Goatfish species identification guide

A very common fish at snorkeling depth

This page presents the species of the Mullidae family, commonly called goatfish or red mullets. 77 species have been identified around the world. Characterized by a pair of chin barbels, an elongated body, and forked tails, they are rather easy to identify.

Difference of coloration of the gold-saddle goatfish
Some species of goatfish, such as the gold-saddle goatfish, can have different colorations. Here, two pairs of gold-saddle goatfish in Lagon de l’Hermitage, Réunion.

Goatfish are often seen on sandy bottoms, using their barbels to probe the sand or holes in the reef for food. The larger species of red mullet can reach up to 60cm in length, but most individuals seen at shallow depths are 20 to 35cm-long on average.

Goatfish are an important fishery in many parts of the world and are therefore more common in protected areas.

Which species of goatfish will I spot while snorkeling?

In the Caribbean, the yellow goatfish is the most common species. It is easy to see in many locations, especially on sandy bottoms. In the Indo-Pacific, the yellowfin goatfish and the yellowstripe goatfish are frequently seen in large schools, including in shallow lagoons.

A school of yellowfin goatfish in Hawaii
Juveniles yellowfin goatfish are commonly seen in large schools. Here in Turtle Town, Hawaii.

Some goatfish have a variable coloration. This is the case of the gold-saddle goatfish, which occurs from the Red Sea to French Polynesia, and which can be either completely yellow or bluish with a small yellow saddle above the base of the tail.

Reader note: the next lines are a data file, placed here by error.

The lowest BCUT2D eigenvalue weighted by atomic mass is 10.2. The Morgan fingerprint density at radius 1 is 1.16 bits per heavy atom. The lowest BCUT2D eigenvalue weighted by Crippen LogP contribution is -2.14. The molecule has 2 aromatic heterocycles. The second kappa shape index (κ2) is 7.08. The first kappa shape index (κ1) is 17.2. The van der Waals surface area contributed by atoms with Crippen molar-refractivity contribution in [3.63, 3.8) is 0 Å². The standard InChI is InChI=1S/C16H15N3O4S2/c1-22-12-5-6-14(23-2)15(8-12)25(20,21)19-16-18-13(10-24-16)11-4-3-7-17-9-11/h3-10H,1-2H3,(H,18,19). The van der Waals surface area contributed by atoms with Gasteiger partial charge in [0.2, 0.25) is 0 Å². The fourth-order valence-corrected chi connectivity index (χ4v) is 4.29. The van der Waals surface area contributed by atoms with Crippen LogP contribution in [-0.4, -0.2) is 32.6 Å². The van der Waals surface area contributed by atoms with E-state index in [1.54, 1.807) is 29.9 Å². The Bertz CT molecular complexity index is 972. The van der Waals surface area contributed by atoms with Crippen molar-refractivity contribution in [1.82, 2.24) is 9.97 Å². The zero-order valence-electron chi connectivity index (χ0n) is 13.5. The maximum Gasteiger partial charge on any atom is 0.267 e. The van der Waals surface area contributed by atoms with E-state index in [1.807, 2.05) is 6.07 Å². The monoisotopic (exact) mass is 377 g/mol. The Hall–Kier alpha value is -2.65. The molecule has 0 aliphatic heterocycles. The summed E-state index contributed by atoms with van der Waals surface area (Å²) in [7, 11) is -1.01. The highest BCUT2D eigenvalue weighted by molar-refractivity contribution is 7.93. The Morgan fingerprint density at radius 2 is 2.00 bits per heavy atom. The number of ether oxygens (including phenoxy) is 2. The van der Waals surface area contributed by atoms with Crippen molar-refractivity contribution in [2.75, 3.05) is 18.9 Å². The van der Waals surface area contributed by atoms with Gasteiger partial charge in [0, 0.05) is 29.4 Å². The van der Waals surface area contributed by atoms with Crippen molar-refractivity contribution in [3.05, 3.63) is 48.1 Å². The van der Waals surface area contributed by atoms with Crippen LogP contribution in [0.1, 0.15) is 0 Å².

Locally, other species of goatfish are quite common, such as the doublebar goatfish in Reunion Island, or the manybar goatfish in Hawaii. In the Mediterranean, it is the striped red mullet that you will commonly spot, especially in the marine reserves.

Caribbean & Western Atlantic goatfish

Indian & Pacific Oceans goatfish

Mediterranean and Eastern Atlantic Ocean goatfish

Discover more fish families

Butterflyfish & bannerfish

Sergeant major




Marine life ID guide

See all fish families

Still trying to identify a fish you've seen?
Ask our experts!

    Our underwater life experts are here to help you identify a species you've seen. Please specify where you saw this species and, if possible, attach a photo

    You can upload pictures in .jpg, .png and .bmp format. Files in .JPG (capital letters) can't be uploaded with this form. Please modify the file extension with .jpg before uploading.

    Check out our selection of fish identification guides!

    Fish ID
    Fish ID book on the beach

    Want to learn more about the species you’ve observed or photographed underwater?

    The identification guides are true treasures for those curious to know about the underwater world, and a beautiful way to dream about your future snorkeling explorations!